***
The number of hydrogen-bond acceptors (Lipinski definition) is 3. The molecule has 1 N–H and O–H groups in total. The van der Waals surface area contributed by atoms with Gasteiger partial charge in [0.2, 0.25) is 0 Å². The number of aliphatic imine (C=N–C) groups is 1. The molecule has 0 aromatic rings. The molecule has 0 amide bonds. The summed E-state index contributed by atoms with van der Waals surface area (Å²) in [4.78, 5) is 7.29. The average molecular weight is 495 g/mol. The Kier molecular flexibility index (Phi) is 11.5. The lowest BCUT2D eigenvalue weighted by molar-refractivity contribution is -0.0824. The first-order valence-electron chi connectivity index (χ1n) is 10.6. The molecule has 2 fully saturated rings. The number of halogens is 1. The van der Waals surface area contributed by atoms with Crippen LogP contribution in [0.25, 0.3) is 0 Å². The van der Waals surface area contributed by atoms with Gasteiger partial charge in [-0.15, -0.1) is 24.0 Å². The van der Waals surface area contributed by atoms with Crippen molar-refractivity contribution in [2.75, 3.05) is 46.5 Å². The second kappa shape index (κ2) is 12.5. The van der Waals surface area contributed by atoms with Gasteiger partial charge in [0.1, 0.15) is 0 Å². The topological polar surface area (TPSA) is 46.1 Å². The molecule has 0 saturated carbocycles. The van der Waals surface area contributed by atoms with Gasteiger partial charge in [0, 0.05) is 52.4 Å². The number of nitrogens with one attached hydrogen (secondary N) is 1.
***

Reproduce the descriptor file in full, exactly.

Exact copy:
The number of hydrogen-bond acceptors (Lipinski definition) is 3. The molecule has 1 N–H and O–H groups in total. The van der Waals surface area contributed by atoms with Gasteiger partial charge in [0.2, 0.25) is 0 Å². The number of aliphatic imine (C=N–C) groups is 1. The molecule has 0 aromatic rings. The molecule has 0 amide bonds. The summed E-state index contributed by atoms with van der Waals surface area (Å²) in [4.78, 5) is 7.29. The average molecular weight is 495 g/mol. The Kier molecular flexibility index (Phi) is 11.5. The lowest BCUT2D eigenvalue weighted by molar-refractivity contribution is -0.0824. The first-order valence-electron chi connectivity index (χ1n) is 10.6. The molecule has 2 fully saturated rings. The number of halogens is 1. The van der Waals surface area contributed by atoms with Crippen LogP contribution in [0.25, 0.3) is 0 Å². The van der Waals surface area contributed by atoms with Gasteiger partial charge in [-0.15, -0.1) is 24.0 Å². The van der Waals surface area contributed by atoms with Crippen molar-refractivity contribution in [2.75, 3.05) is 46.5 Å². The second kappa shape index (κ2) is 12.5. The van der Waals surface area contributed by atoms with Gasteiger partial charge in [0.1, 0.15) is 0 Å². The topological polar surface area (TPSA) is 46.1 Å². The molecule has 0 saturated carbocycles. The van der Waals surface area contributed by atoms with Gasteiger partial charge in [0, 0.05) is 52.4 Å². The number of nitrogens with one attached hydrogen (secondary N) is 1.